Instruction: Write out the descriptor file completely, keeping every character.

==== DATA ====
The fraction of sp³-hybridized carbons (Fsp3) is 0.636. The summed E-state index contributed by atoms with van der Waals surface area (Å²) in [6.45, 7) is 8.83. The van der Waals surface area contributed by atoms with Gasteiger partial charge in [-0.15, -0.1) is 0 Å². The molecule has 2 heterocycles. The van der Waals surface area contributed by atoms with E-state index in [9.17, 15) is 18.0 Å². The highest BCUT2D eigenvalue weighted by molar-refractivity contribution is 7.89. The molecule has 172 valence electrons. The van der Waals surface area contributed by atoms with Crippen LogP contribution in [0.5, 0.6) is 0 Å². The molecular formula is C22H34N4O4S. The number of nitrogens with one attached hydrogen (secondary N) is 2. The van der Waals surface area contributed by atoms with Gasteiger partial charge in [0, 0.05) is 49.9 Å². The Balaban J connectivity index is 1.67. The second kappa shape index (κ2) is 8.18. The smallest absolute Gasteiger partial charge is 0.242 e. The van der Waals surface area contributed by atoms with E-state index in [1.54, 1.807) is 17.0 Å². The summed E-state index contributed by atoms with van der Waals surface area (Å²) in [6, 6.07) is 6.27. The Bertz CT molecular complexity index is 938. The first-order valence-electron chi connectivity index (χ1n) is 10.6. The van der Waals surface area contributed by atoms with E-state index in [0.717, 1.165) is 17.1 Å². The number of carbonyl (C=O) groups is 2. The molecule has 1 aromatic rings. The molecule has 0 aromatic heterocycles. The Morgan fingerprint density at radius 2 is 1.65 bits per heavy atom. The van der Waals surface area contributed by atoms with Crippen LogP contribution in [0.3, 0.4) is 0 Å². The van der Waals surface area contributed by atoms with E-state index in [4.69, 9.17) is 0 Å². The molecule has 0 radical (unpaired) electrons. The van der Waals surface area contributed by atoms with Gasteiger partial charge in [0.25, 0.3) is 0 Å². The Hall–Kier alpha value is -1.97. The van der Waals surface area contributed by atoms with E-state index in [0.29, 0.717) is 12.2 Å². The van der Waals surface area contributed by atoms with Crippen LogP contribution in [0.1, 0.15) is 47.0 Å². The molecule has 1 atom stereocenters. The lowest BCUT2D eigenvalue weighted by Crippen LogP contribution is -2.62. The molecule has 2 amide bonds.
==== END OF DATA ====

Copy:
The fraction of sp³-hybridized carbons (Fsp3) is 0.636. The summed E-state index contributed by atoms with van der Waals surface area (Å²) in [6.45, 7) is 8.83. The van der Waals surface area contributed by atoms with Gasteiger partial charge in [-0.15, -0.1) is 0 Å². The molecule has 2 heterocycles. The van der Waals surface area contributed by atoms with E-state index in [9.17, 15) is 18.0 Å². The highest BCUT2D eigenvalue weighted by molar-refractivity contribution is 7.89. The molecule has 172 valence electrons. The van der Waals surface area contributed by atoms with Crippen LogP contribution in [0.5, 0.6) is 0 Å². The molecular formula is C22H34N4O4S. The number of nitrogens with one attached hydrogen (secondary N) is 2. The van der Waals surface area contributed by atoms with Gasteiger partial charge in [0, 0.05) is 49.9 Å². The Balaban J connectivity index is 1.67. The second kappa shape index (κ2) is 8.18. The smallest absolute Gasteiger partial charge is 0.242 e. The van der Waals surface area contributed by atoms with E-state index in [1.54, 1.807) is 17.0 Å². The summed E-state index contributed by atoms with van der Waals surface area (Å²) in [6, 6.07) is 6.27. The Bertz CT molecular complexity index is 938. The first-order valence-electron chi connectivity index (χ1n) is 10.6. The van der Waals surface area contributed by atoms with E-state index in [0.717, 1.165) is 17.1 Å². The number of carbonyl (C=O) groups is 2. The molecule has 1 aromatic rings. The molecule has 0 aromatic heterocycles. The Morgan fingerprint density at radius 2 is 1.65 bits per heavy atom. The van der Waals surface area contributed by atoms with Crippen LogP contribution in [0.3, 0.4) is 0 Å². The van der Waals surface area contributed by atoms with E-state index in [4.69, 9.17) is 0 Å². The molecule has 0 radical (unpaired) electrons. The van der Waals surface area contributed by atoms with Gasteiger partial charge in [0.25, 0.3) is 0 Å². The Hall–Kier alpha value is -1.97. The van der Waals surface area contributed by atoms with E-state index in [0.29, 0.717) is 12.2 Å². The van der Waals surface area contributed by atoms with Crippen LogP contribution in [0.1, 0.15) is 47.0 Å². The molecule has 1 atom stereocenters. The lowest BCUT2D eigenvalue weighted by Crippen LogP contribution is -2.62. The molecule has 2 amide bonds.